Ever since their creation, video games have been said to cause violence. This idea is a widespread one, even though there is barely any evidence to attest to this. The media and people in general are so quick to relate video games with real-world aggression, such as shootings and killings. Despite this, studies have found and shown that there is not a lot of strong evidence supporting this claim, and very few links to video games causing violence.
Kevin McCarthy, the GOP House minority leader, also tells Fox News that video games are the problem following the mass shootings in El Paso and Dayton. pic.twitter.com/w7DmlJ9O1K
— John Whitehouse (@existentialfish) August 4, 2019
Over 60% of people in the United States play video games, and many sources have said that violence in the U.S. is tied to video games. If video games are played worldwide, and they really are causing violence, then why would other countries not show as much violence as the U.S?
This is because video games do not cause violence, and they should stop being wrongfully blamed for doing so.
While there are thousands of games with gory, dark, and bloody themes, a credible article on the Dana foundation states that, “Fortunately, there is no hard evidence yet that such games lead to mass murders or grisly killings. Indeed, most correlation studies show at most a small effect.”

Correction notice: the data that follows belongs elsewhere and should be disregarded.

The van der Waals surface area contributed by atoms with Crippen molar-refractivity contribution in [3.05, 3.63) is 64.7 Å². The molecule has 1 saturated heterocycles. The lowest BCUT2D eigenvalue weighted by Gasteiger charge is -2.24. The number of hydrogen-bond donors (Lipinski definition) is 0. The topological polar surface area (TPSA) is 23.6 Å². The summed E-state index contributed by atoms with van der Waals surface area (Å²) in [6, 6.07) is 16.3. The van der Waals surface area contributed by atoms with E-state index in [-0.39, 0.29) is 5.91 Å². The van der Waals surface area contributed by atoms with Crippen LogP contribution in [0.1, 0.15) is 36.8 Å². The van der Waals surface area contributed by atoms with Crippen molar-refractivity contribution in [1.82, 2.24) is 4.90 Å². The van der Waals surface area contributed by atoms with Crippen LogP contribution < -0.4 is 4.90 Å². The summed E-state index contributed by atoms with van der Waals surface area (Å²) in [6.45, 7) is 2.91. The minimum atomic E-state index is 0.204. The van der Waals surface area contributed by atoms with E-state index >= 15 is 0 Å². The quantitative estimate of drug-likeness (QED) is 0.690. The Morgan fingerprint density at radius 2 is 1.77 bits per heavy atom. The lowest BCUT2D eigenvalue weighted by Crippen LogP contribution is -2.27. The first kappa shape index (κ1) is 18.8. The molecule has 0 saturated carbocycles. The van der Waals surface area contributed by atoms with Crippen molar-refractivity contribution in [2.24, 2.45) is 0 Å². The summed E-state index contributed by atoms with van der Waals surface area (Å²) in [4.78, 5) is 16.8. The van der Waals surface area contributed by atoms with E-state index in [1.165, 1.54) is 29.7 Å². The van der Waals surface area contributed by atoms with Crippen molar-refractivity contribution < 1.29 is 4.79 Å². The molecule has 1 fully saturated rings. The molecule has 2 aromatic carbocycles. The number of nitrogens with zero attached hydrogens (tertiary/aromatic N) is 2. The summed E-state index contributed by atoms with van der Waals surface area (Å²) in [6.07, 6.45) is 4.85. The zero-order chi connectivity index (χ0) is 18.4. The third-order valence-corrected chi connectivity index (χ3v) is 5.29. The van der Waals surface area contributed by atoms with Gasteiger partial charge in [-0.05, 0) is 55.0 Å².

Furthermore, many knowledgeable and experienced researchers have disagreed with the absurd claim. Take for example a quote from a researcher on PBS News Hour, who’s been studying this psychological topic for 15 years. “My own research has examined the degree to which violent video games can’t predict youth aggression and violence. In a 2015 meta-analysis, I examined 101 studies on the subject and found that violent video games had little impact on kids’ aggression, mood, helping behavior or grades.”
While video games don’t seem to cause violence in children and adults, what about teenagers, who are known to be more aggressive? Video games are a major part of teens’ lives, and over 90% of teens play video games, violent ones being the most popular, which worries parents and adults. But it shouldn’t.
An article on ScienceNewsForStudents states two psychologists gathered 1000 teens, and asked questions about their aggression and what video games they played. Most of the games were violent. Researchers then compared video-game violence with the teen’s aggression, and in the end, there were no clear links between their aggression and the games they played.
From the professional opinions and the blatant facts, it is definitely clear that video games do not cause violence, and that this claim should be let go already. If people do have genuine concern for this topic, they should stop accusing video games.